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July 27, 2017 [SPC]

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Field Producer: Ken French

A VIDEO RECORDING OF THE MEETING IN ITS ENTIRETY IS AVAILABLE THROUGH VERMONTCAM.ORG. THE WRITTEN MINUTES ARE A SYNOPSIS OF DISCUSSION AT THE MEETING.MOTIONS ARE AS STATED BY THE MOTION MAKER. MINUTES SUBJECT TO CORRECTION BY THE SHELBURNE PLANNING COMMISSION. CHANGES, IF ANY, WILL BE RECORDED IN THE MINUTES OF THE NEXT MEETING OF THE COMMISSION.

MEMBERS PRESENT: STAFF PRESENT:

OTHERS PRESENT: AGENDA:

TOWN OF SHELBURNE PLANNING COMMISSION MINUTES OF MEETING July 27, 2017

Jaime Heins (Chair); Jason Grignon, Dick Elkins, Kate Lalley, Andrew Everett, Asim Zia. (Perry Gagliard, and Graham Byers were absent.)
Dean Pierce, Planning Director.

Ellen McShane, Steve Baietti, Gail Albert, Jerry Storey, Melanie Noodle.

1. 2. 3. 4. 5. 6. 7. 8. 9.

Call to Order
Approval of Agenda
Approval of Minutes (7/13/17)
Disclosure of Potential Conflicts of Interest Open to the Public
Comprehensive Plan Update Commissioner Questions/Comments
Other Business/Correspondence Adjournment

CALL TO ORDER

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1.

Chairman Jaime Heins called the meeting to order at 7 PM.

2. APPROVAL OF AGENDA
MOTION by Kate Lalley, SECOND by Dick Elkins, to approve the agenda as presented. VOTING: unanimous (6-0); motion carried.

3. APPROVAL OF MINUTES

July 13, 2017

MOTION by Dick Elkins, SECOND by Kate Lalley, to approve the minutes of July 13, 2017 with the following correction(s)/clarification(s):

• Page 2, bullet beginning “Mixed Use Area...”, sentence reading “The town aspires this area to feature....” – insert “for” before “this area”, and in the sentence reading “The code uses targeted approaches...” – end the sentence after the word “development” and delete “and seeks to leverage underutilized existing assets such as parking lots that are empty or half full, high vacancies, and leftover pieces of land”.

VOTING: unanimous (6-0); motion carried.
4. DISCLOSURE OF POTENTIAL CONFLICTS OF INTEREST

None.

5. OPEN TO THE PUBLIC

None.

SHELBURNE PLANNING COMMISSION 7/27/17 PAGE 2

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6. COMPREHENSIVE PLAN UPDATE

Parks and Recreation

Following discussion the Planning Commission agreed to the following edits to Parks and Recreation:

Opening paragraph, 2nd sentence – change “have come to be enhanced” with “have been enhanced”.

Add Objection #7 to read: “Ensure that existing roads and houses are not impacted adversely by future path connectivity.”

Recommended Action #1, 4th bullet – rewrite to read: “In consultation with Shelburne Natural Resources and Conservation Committee identification of future park lands, trails, and greenway and wildlife corridors.”

Recommended Action #1, 7th bullet – add to end of sentence “with input solicited from landowners and taxpayers impacted by the proposed amenities”.

Recommended Action #5 – rewrite to read: “Continue to expand the path and trail network that connects key destinations and residential areas while ensuring impacts of future paths to existing roads and home sites are minimized.”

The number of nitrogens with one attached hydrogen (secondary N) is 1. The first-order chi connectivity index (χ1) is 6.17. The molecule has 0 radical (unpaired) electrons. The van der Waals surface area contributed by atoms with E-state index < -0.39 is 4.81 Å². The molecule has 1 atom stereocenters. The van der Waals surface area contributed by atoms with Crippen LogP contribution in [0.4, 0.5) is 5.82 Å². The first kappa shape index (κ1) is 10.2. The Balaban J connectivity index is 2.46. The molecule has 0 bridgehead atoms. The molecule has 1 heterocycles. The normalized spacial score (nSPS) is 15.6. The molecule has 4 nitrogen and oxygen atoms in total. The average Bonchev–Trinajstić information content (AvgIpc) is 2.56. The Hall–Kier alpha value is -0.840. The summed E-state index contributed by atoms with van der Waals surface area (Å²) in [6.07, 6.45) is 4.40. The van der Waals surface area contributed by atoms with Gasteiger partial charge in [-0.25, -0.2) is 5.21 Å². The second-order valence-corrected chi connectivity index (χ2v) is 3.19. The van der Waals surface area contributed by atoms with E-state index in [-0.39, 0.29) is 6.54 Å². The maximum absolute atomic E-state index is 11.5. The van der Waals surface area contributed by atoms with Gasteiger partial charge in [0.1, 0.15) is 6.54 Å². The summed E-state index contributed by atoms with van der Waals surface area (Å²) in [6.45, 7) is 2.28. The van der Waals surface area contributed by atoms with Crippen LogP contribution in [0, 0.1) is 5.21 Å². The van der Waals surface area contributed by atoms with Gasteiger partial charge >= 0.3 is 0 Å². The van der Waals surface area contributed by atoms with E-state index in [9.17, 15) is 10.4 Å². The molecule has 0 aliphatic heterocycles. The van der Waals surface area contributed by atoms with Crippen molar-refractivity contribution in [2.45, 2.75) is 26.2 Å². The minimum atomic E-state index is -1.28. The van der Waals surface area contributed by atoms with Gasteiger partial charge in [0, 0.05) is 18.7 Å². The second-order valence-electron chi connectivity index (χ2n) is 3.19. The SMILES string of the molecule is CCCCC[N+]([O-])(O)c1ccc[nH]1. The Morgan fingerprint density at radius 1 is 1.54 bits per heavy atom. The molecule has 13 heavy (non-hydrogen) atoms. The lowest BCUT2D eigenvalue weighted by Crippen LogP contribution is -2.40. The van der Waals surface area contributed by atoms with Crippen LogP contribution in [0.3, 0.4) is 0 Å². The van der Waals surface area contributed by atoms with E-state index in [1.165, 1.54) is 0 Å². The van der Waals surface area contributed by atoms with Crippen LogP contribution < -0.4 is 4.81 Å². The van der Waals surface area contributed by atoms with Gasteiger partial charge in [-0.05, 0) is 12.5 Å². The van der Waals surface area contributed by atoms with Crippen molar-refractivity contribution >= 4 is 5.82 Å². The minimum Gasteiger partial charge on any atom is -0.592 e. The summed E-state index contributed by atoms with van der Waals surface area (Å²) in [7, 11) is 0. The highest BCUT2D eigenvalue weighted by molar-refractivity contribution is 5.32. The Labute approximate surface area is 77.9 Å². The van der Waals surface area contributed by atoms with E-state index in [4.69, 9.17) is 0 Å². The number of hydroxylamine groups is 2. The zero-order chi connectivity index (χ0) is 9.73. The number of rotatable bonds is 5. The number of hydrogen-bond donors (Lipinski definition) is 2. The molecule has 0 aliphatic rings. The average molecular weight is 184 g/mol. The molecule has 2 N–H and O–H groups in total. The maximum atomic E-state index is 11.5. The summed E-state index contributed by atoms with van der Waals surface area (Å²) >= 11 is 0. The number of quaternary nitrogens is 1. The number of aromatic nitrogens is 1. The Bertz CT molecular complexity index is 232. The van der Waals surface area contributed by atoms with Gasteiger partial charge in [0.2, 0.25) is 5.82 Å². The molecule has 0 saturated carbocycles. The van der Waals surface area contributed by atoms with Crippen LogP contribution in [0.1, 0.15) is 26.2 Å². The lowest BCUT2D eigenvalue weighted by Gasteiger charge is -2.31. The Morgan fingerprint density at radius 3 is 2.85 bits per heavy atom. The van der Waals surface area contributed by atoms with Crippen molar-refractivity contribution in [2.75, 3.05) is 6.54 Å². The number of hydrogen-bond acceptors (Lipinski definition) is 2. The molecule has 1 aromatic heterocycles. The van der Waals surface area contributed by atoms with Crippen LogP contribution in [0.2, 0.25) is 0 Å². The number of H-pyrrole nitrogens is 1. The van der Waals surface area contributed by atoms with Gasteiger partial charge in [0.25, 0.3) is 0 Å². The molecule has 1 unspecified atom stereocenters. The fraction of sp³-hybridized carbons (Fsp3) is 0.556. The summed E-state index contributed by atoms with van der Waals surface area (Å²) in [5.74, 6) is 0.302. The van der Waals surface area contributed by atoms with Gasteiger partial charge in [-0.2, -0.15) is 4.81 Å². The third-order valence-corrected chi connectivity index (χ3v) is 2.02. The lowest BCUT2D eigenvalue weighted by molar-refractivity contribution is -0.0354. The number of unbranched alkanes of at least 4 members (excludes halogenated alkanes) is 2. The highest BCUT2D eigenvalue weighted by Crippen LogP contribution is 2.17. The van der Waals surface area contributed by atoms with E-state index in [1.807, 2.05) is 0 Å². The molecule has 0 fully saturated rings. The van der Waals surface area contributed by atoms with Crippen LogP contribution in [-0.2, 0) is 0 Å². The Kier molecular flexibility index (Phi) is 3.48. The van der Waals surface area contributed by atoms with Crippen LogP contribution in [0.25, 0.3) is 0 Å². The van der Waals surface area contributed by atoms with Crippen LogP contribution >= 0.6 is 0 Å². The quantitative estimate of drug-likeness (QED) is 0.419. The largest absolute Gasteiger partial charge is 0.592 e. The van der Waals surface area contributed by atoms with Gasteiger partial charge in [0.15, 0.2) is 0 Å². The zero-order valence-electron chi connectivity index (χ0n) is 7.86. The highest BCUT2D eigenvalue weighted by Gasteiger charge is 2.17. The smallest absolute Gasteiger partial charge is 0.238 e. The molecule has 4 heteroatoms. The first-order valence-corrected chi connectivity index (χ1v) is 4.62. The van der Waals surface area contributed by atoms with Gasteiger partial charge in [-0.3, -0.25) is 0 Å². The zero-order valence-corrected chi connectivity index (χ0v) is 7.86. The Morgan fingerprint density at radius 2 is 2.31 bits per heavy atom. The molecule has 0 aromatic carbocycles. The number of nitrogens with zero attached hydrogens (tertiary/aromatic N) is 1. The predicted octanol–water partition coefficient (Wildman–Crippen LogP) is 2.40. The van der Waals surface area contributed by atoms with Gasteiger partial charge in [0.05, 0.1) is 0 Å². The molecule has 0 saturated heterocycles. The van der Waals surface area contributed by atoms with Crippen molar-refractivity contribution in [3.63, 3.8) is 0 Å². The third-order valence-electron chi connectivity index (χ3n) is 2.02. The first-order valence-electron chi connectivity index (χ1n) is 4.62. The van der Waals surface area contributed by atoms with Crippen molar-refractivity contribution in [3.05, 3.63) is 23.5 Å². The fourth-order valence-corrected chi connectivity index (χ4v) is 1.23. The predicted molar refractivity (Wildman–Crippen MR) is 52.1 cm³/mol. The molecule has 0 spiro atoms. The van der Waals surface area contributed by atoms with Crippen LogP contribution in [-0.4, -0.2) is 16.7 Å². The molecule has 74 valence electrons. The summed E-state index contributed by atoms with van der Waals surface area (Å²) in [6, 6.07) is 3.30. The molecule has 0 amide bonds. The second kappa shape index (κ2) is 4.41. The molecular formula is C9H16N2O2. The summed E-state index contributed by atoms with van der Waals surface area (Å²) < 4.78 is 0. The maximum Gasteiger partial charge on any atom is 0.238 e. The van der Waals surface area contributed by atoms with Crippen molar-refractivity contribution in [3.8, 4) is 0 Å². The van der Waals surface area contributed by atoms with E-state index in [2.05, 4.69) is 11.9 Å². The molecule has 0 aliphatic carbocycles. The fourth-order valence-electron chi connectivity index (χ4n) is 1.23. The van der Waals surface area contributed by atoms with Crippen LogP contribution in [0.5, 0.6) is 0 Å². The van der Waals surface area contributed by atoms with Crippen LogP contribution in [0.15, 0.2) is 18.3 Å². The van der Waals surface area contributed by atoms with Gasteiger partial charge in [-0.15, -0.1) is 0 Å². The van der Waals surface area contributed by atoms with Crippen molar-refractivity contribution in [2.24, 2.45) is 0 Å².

COMMENTS

Ellen McShane, 743 Bay Road, said safety is an issue that must be looked at with any proposal. Andrew Everett pointed out safety is implicit with building a path separate from the road for bikes and pedestrians.

Jaime Heins expressed concern about people contending a negative impact by a path crossing their property when the town goal is to enhance safety. Dean Pierce noted safety of the design is addressed in the Transportation section of the plan.

Gail Albert, Pierson Drive, suggested defining a distance so people are not randomly say there is a negative impact.

Asim Zia said there could be criteria for determining impact, such as noise pollution.

Energy

Melanie Noodle, CCRPC, reviewed proposed language in the Energy section of the town plan to meet Act 174 standards on transportation (alternate fuel vehicles, alternate modes of transportation), concentrated development, energy efficiency (buildings, appliances, streetlights), and policies and planning to meet the state goal of 90% energy from renewables by 2050. If the town’s plan meets the Act 174 standards then substantial deference is given to the plan in Public Utility Commission proceedings.

Andrew Everett observed the state is asking for their goals to be met, but are not rewarding. Melanie Needle said Green Mountain Power gives incentives for electric car purchases because there is a decrease in greenhouse gas emissions.

Asim Zia asked about towns that do not include Act 174 standards in their plan. Melanie Noodle said CCRPC has a process of review of town plans and works with municipalities

SHELBURNE PLANNING COMMISSION 7/27/17 PAGE 3

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to ensure the town plan is compatible with the regional plan. Asim Zia asked if the renewables considered are just solar and wind. Melanie Noodle said the town can determine how to meet the regional target with renewable technology. Asim Zia mentioned incentives for energy conservation such as smart meters.